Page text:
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EEOC History: Effects of the 9/11 Terrorist Attacks on the EEOC

On Sept. 11, terrorists flew planes into the World Trade Center, Pentagon and a field in Pennsylvania - and the EEOC was faced with its own unique traumas and challenges resulting from these attacks on America. The Commission's New York District Office (NYDO) at Seven World Trade Center was severely damaged in the attack, and all EEOC personnel were evacuated. It collapsed later in the day with no loss of life or injuries, but the office and all of its equipment, files, and records were destroyed.

Members of the New York District Office staff at a temporary office at 210 Varick Street.

Immediately after the attack, an internal task force of EEOC offices was established with two priorities:  Firstly, the agency provided employee assistance to New York staff who experi­enced trauma from the attack.  Formal and informal support groups were created to assist employees.  Secondly, within one week, the agency started working to reestablish the NYDO.  Three weeks after the attack, on Oct. 3, managers in the NYDO established a temporary office in the Newark Area office.  Newark employees began working early eight-hour shifts ending in the early afternoon, and then the New York employees came to the office to work the later shift.  Long term, New York managers developed a sophisticated work plan utilizing telework, staff rotation schedules, office sharing, flexiplace schedules, and con­tinued staff presence in Newark in order for staff  to provide service for New York City workers and employers.

EEOC staff used the agency's Integrated Management System (IMS) to create new lists of charging parties, respondents, federal complainants, federal defendants, and outreach partners.  From these lists, staff conducted expansive outreach to agency stakeholders, requesting them to provide the office with existing records. The New York District office eventually reconstructed 950 charge investigation files, 960 federal hearing complaint files, and 45 pending litigation files.  Most, but not all, of the New York staff move into the new permanent office space 14 months after the attack.  The new office is just a few blocks from the old office location.

In Washington, immediately following the attack, the EEOC, in conjunction with the U.S. Depart­ments of Justice (DOJ) and Labor (DOL), issued a statement reaffirming the federal government's commit­ment to preventing and redressing incidents of harassment, discrimination and violence in the work­place, including any acts directed toward individuals who are, or are perceived to be, Arab, Muslim, Middle Eastern, South Asian or Sikh.  The EEOC also issued a fact sheet on dis­crimination based on religion, ethnicity, or country of origin, and created a special section on its website devoted to post-Sept. 11 employment issues.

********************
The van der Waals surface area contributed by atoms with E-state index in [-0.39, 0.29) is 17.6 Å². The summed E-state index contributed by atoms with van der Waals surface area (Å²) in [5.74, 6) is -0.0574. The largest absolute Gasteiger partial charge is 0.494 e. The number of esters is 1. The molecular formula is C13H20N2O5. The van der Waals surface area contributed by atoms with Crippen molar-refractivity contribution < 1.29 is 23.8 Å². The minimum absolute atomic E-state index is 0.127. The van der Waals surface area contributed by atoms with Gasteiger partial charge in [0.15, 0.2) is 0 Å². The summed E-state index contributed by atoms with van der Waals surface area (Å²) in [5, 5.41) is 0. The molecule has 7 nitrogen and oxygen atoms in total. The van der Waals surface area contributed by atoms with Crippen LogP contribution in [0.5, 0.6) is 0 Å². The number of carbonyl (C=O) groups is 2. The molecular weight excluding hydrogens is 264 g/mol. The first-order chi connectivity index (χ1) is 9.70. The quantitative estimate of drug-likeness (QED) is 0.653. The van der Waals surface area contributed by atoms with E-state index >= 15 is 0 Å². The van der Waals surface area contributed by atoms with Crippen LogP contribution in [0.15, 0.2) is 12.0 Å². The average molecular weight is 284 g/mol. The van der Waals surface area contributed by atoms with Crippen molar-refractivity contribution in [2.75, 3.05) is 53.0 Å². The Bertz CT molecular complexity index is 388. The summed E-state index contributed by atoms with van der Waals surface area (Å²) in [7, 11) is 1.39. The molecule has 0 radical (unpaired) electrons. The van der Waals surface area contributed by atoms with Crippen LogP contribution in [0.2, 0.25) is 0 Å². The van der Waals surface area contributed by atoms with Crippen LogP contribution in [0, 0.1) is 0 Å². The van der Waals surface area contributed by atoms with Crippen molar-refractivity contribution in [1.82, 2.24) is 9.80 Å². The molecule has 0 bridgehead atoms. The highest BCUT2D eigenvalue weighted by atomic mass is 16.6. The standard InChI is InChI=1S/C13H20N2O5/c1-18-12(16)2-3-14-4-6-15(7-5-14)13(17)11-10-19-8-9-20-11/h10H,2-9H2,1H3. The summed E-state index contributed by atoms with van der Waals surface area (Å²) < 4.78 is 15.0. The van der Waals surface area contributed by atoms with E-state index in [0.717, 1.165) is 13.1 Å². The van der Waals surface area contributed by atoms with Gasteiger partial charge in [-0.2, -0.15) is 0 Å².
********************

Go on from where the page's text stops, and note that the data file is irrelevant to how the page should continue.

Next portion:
The EEOC created a new database code, "Process Type Z," in order to track charges alleging employ­ment discrimination related to the events of Sept. 11.  Between Sept. 11, 2001, and Sept. 10, 2002, 654 charges are filed under Title VII alleging national origin, race and religious discrim­ination related to the terrorist attack of Sept. 11.

The EEOC expanded its outreach efforts to the Arab, Muslim, Sikh and Southeast Asian communities as a result of the 9/11 attack and incidents afterwards.  The agency began partner­ships with various Arab and Islamic organizations, including civil rights groups, neighborhood groups, mosques, and Sikh temples.  Many programs were held with other federal agencies, includ­ing the DOJ, the Department of Transpor­tation (DOT), the Federal Aviation Adminis­tration (FAA), the Department of Education, and the National Association of Attorneys General to inform Muslim, Arab, Sikh and Southeast Asian underserved groups of their right to be free from dis­crimination in the workplace.

The EEOC filed three lawsuits based on "backlash discrimination" related to the events of Sept.11, 2001.  One suit alleged that a manufactures of castings for the aerospace industry unlawfully singled out and discharged a naturalized American citizen of Palestinian descent.  Another lawsuit alleged that a museum fired a security guard with seven years of satisfactory service based on his Afghan national origin and Muslim religion.  The third suit alleged that an employer refused to allow a Muslim customer service representative to cover her head with a scarf during Ramadan, although in the past she had been permitted to do so.

In response to these urgent post-9/11 challenges, the EEOC issued several landmark documents.   The Chair of the EEOC, with the Assistant Attorney General for Civil Rights at DOJ and the Department of Labor's (DOL) Director of Office of Federal Contract Compliance Programs (OFCCP), issued the Joint Statement Against Employment Discrimination in the Aftermath of the September 11 Terrorist Attacks

The EEOC also issued: